For example, before the mouse was common a spreadsheet program called Lotus 1-2-3 was the dominant numbers-tool (pre-Excel). Instead of a mouse, getting to its menus involved typing the /-key (this was technically called the /-prompt or slash-prompt). Frankly, it was as quick and easy as it seems, Just pressing the slash-key brought up the menu choices.

The problem was the premier database software (dBase) didn’t use the slash-prompt. It used the dot-prompt. Ditto for the most popular word processor back then, WordStar, and their innovative diamond.

While individually not too tough to learn, they were all different from each other. Absolutely nothing was the same. Unfortunately, zero commonality for even the most trivial functions, e.g. printing or saving led to higher training costs for business. This is bad.

Making life easier – common commands for common functions

Along came Bill Gates with a vision for making software easier to use. The idea was simple; common commands for common functions. E.g. opening and saving files was performed the same whether you’re using a word processor, a database program, or a spreadsheet. Similarly, go to the same place and do pretty much the same thing to print, or edit.

This was a revolution in ease of use, which promised to reduced the costs of training employees because learning one program put someone a fair way down the road to using another. The trick was in borrowing the concept of a mouse and graphical user interface. Bill too had seen the future in the work of Xerox PARC.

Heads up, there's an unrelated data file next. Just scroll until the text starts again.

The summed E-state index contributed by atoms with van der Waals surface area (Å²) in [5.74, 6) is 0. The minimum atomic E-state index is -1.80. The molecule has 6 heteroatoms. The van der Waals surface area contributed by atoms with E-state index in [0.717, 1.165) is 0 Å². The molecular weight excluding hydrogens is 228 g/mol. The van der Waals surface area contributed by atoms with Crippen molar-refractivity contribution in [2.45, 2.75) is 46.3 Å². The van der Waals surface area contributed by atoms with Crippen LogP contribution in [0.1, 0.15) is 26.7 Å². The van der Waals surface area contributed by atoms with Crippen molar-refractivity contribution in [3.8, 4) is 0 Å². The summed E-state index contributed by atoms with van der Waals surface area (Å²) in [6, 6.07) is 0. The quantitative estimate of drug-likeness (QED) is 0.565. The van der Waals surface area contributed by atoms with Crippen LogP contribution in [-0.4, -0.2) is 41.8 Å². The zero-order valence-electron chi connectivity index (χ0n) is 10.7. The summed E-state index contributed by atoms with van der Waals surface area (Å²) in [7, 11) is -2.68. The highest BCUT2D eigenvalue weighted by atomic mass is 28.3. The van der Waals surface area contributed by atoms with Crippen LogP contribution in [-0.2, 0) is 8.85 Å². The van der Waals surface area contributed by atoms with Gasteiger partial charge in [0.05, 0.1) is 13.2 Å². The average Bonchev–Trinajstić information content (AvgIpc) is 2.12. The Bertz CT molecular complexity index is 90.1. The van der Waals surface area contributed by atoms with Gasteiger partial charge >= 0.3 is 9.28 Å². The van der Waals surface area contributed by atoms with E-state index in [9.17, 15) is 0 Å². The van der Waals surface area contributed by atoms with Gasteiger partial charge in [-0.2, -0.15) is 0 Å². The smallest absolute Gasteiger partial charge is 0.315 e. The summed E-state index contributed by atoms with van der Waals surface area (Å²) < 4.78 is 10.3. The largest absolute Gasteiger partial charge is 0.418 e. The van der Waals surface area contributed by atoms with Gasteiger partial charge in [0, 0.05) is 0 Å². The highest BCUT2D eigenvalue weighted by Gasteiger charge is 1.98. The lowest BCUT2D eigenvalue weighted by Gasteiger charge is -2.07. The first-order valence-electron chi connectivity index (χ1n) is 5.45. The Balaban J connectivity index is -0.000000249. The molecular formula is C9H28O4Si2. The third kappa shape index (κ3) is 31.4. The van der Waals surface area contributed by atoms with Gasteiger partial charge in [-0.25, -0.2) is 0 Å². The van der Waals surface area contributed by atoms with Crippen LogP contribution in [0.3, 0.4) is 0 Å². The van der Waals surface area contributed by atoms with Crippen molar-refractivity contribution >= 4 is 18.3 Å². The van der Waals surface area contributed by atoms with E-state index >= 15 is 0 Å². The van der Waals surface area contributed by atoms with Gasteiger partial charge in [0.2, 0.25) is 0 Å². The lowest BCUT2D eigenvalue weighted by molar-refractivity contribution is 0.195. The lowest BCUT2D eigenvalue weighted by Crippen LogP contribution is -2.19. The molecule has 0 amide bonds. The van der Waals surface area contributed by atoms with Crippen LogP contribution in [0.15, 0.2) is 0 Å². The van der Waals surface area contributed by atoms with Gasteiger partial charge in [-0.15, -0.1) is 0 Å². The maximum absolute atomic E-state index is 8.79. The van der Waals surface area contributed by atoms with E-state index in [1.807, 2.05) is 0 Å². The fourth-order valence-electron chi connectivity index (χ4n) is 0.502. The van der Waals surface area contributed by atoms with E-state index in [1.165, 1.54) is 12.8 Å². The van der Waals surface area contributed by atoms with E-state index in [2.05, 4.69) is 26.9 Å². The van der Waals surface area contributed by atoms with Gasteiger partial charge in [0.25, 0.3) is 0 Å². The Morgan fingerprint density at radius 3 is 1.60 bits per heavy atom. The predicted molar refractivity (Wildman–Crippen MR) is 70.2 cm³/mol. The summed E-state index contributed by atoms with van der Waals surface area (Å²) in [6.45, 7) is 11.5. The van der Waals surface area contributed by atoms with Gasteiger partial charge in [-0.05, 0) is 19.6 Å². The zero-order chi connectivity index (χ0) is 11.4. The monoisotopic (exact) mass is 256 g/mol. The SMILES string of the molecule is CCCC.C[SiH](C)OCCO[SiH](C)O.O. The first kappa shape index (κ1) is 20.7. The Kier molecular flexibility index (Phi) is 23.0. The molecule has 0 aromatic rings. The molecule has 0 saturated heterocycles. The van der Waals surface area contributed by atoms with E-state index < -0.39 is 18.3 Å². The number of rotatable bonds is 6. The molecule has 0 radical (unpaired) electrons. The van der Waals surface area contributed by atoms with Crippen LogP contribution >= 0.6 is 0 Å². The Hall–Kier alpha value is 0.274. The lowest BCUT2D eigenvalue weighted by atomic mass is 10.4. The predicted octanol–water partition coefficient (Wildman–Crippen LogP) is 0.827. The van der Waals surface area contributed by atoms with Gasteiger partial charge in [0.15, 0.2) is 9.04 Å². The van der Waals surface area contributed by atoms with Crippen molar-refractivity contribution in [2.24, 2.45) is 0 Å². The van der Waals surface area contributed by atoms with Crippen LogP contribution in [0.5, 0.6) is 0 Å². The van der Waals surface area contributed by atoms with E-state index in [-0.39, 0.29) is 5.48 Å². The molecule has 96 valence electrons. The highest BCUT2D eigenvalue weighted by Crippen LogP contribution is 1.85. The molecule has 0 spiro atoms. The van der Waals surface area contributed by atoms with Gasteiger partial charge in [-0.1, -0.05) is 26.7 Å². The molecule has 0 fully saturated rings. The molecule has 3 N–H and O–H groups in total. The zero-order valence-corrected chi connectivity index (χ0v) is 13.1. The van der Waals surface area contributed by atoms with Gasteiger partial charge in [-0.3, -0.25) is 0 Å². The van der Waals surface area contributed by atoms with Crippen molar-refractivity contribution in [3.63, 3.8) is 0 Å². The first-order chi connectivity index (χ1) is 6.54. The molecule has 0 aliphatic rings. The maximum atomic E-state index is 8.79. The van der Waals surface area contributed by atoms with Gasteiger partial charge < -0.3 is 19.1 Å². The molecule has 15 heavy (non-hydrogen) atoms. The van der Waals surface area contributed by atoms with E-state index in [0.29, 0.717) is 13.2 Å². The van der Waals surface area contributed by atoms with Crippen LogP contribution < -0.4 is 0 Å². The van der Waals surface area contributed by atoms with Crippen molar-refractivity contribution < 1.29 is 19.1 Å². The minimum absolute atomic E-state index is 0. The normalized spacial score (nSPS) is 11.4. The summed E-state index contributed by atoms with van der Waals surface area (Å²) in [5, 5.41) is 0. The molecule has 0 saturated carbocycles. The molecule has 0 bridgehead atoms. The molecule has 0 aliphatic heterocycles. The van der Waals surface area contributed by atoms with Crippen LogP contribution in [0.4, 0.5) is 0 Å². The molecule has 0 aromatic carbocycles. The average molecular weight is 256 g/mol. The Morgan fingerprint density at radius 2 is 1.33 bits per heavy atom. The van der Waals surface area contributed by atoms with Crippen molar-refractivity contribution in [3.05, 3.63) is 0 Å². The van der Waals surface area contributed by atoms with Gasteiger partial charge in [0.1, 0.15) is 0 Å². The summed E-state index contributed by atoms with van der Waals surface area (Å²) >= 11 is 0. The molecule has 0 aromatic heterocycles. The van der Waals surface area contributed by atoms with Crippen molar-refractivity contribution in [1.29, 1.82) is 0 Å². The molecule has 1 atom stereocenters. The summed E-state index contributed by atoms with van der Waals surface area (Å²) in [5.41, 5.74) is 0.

Toward that goal, Gates introduced a product called Windows. It was an especially risky bet because computers of the day were largely incapable of running Windows, a graphical product, which consumed seemingly vast tracts of RAM (CPU-hog too). This back when a 386/33 with 1 meg of RAM was considered a bad boy.

Incredibly, Windows competed with another of Gates’ products, MS-DOS because both are operating systems. In effect, Gates was so convinced he unleashed the mammals to eat the dinosaur’s eggs. As if that weren’t enough (and proving he has huge wontons), in concert with Windows, Gates launched a suite of programs expressly to compete with the big three, called Office.

MIcrosoft Office was generally composed of Word, Excel, and Access. They took on Wordstar, 1-2-3, and dBase respectively. Moreover, they introduced the now familiar File, Edit, View, Insert, etc. pull-down menu scheme.

Collectively, these programs soon eclipsed the command-line menus software as businesses responded to Gate’s vision. Simply put, in the real world, common commands results in software being easier to learn to use, e.g. more bang for the buck training-wise.

The bet paid off – big – and the already wealthy Gates became the richest man in the world. All because of the now ubiquitous Windows, plus Office, which supplanted the then then dominant big-three programs.

Kicking down sandcastles

Steve Ballmer replaced Bill Gates as head of Microsoft. However, for various reasons, Ballmer’s not getting it done. Witness MSFT, trading sideways since the dot-com bust. He’s been around a long time. He’s the wrong guy.